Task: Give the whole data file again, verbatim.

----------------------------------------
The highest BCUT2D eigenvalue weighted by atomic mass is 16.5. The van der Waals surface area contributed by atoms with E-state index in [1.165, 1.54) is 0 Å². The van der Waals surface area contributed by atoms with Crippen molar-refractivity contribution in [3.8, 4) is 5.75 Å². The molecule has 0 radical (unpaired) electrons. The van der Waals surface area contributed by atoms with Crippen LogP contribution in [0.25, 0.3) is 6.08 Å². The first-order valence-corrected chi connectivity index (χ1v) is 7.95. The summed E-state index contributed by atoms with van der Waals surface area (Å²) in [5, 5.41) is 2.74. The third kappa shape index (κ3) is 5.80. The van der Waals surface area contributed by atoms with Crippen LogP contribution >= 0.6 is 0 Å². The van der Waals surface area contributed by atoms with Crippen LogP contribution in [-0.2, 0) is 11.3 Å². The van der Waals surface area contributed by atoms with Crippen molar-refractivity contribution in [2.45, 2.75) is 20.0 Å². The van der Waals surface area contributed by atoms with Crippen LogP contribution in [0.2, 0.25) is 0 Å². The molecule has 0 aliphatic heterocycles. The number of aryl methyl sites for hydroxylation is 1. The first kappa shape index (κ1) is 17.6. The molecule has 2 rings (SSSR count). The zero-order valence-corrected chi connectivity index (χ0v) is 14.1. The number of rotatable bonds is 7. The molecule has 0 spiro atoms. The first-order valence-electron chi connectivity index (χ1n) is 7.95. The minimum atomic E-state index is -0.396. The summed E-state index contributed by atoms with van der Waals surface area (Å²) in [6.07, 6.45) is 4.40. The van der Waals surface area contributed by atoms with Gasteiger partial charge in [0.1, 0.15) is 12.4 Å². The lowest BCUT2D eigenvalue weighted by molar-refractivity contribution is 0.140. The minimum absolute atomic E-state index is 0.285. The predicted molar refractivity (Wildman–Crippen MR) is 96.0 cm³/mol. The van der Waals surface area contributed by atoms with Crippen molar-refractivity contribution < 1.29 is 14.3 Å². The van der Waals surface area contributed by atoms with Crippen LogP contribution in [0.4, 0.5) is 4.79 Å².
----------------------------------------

The highest BCUT2D eigenvalue weighted by atomic mass is 16.5. The van der Waals surface area contributed by atoms with E-state index in [1.165, 1.54) is 0 Å². The van der Waals surface area contributed by atoms with Crippen molar-refractivity contribution in [3.8, 4) is 5.75 Å². The molecule has 0 radical (unpaired) electrons. The van der Waals surface area contributed by atoms with Crippen LogP contribution in [0.25, 0.3) is 6.08 Å². The first-order valence-corrected chi connectivity index (χ1v) is 7.95. The summed E-state index contributed by atoms with van der Waals surface area (Å²) in [5, 5.41) is 2.74. The third kappa shape index (κ3) is 5.80. The van der Waals surface area contributed by atoms with Crippen LogP contribution >= 0.6 is 0 Å². The van der Waals surface area contributed by atoms with Crippen LogP contribution in [-0.2, 0) is 11.3 Å². The van der Waals surface area contributed by atoms with Crippen molar-refractivity contribution in [2.45, 2.75) is 20.0 Å². The van der Waals surface area contributed by atoms with Crippen LogP contribution in [0.2, 0.25) is 0 Å². The molecule has 0 aliphatic heterocycles. The number of aryl methyl sites for hydroxylation is 1. The first kappa shape index (κ1) is 17.6. The molecule has 2 rings (SSSR count). The zero-order valence-corrected chi connectivity index (χ0v) is 14.1. The number of rotatable bonds is 7. The molecule has 0 spiro atoms. The first-order valence-electron chi connectivity index (χ1n) is 7.95. The minimum atomic E-state index is -0.396. The summed E-state index contributed by atoms with van der Waals surface area (Å²) in [6.07, 6.45) is 4.40. The van der Waals surface area contributed by atoms with Gasteiger partial charge in [0.1, 0.15) is 12.4 Å². The lowest BCUT2D eigenvalue weighted by molar-refractivity contribution is 0.140. The minimum absolute atomic E-state index is 0.285. The predicted molar refractivity (Wildman–Crippen MR) is 96.0 cm³/mol. The van der Waals surface area contributed by atoms with Crippen molar-refractivity contribution < 1.29 is 14.3 Å². The van der Waals surface area contributed by atoms with Crippen LogP contribution in [0.4, 0.5) is 4.79 Å².